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5 men from defunct Muslim charity get long sentences

  • Story Highlights
  • Holy Land Foundation has been called the biggest Muslim charity in U.S.
  • 5 charity leaders got prison sentences ranging from 65 years to 15 years
  • Charity accused of sending $12.4 million to Hamas under humanitarian cloak
  • Assistant AG: "These sentences should serve as a strong warning"
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(CNN) -- Five leaders of what was once the nation's largest Muslim charity were given long prison sentences Wednesday by a federal judge, months after they were found guilty of aiding a militant Palestinian organization.

Holy Land Foundation, in Richardson, Texas, was once the largest Muslim charity in the United States.

Ghassan Elashi, seen here at 2001 news conference, was sentenced to 65 years in prison.

"These sentences should serve as a strong warning to anyone who knowingly provides financial support to terrorists under the guise of humanitarian relief," said David Kris, assistant attorney general for national security.

Five leaders of the now-defunct Holy Land Foundation for Relief and Development were convicted in November by a federal jury for providing money and resources to the Palestinian group Hamas, designated by the United States as a terrorist organization.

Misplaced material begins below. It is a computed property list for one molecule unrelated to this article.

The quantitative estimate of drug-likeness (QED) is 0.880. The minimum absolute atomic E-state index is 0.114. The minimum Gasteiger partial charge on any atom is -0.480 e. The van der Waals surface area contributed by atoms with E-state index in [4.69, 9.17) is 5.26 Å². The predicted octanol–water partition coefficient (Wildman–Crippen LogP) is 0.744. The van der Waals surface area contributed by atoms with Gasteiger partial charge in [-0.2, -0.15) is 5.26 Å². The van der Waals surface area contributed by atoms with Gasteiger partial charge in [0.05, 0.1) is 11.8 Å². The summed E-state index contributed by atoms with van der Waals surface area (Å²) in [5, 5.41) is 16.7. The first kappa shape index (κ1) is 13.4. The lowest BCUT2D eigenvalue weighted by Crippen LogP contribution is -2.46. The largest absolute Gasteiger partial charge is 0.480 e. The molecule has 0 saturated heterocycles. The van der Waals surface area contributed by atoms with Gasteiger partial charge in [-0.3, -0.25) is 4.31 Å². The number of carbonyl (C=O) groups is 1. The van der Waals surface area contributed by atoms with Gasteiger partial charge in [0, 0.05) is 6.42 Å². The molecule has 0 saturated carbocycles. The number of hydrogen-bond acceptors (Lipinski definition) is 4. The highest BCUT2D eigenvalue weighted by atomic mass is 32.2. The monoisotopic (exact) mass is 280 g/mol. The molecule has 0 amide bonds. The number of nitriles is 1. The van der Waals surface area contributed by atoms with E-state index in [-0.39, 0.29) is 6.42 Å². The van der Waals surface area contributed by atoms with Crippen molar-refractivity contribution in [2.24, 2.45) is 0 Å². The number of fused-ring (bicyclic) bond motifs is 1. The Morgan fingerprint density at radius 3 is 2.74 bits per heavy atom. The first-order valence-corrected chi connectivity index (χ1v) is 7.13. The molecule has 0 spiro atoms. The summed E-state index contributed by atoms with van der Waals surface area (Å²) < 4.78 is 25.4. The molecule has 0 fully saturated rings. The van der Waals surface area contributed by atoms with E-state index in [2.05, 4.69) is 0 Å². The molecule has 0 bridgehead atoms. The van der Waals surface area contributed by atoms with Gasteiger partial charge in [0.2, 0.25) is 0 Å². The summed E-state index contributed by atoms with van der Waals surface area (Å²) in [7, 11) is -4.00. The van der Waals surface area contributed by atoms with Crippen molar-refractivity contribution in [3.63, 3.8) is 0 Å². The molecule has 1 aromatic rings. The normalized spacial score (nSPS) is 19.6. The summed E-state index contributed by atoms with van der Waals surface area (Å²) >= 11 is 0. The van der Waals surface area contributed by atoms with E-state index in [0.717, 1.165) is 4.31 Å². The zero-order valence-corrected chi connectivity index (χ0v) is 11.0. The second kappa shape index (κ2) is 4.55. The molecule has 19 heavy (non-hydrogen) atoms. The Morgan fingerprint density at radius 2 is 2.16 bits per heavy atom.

The trial resulted from a 15-year Justice Department investigation.

Two of the men -- Shukri Abu Baker, 50, of Garland, Texas, and Ghassan Elashi, 55, of Richardson, Texas -- were also convicted on tax fraud charges.

At a federal court in Dallas, Texas, U.S. District Judge Jorge A. Solis sentenced Abu Baker and Elashi to 65 years in prison.

The other three received lesser sentences: Mohammad El-Mezain, 55, of San Diego, California, and Abdulrahman Odeh, 49, of Patterson, New Jersey each received 15 years in prison. Mufid Abdulqader, 49, of Richardson, Texas, received 20 years.

Federal authorities said the Holy Land Foundation was incorporated by Abu Baker, El-Mezain and Elashi. The other two worked as fundraisers.

The Bush administration shut down the Holy Land Organization in 2001 and froze its assets, charging that it was raising millions of dollars for Hamas.

Before it was shut down, the group, based in the Dallas suburb of Richardson, was hailed as the largest Muslim charity in America. The Justice Department accused it of funneling $12.4 million to Hamas in the guise of humanitarian donations.

A first trial in 2007 ended in mistrial, prompting the Justice Department to refile charges. The jury in the second trial, which lasted two months, deliberated for eight days.

Wednesday's sentencing, said Kris, culminated "many years of painstaking investigative and prosecutorial work at the federal, state and local levels."

All About HamasU.S. Department of JusticeRichardson (Texas)

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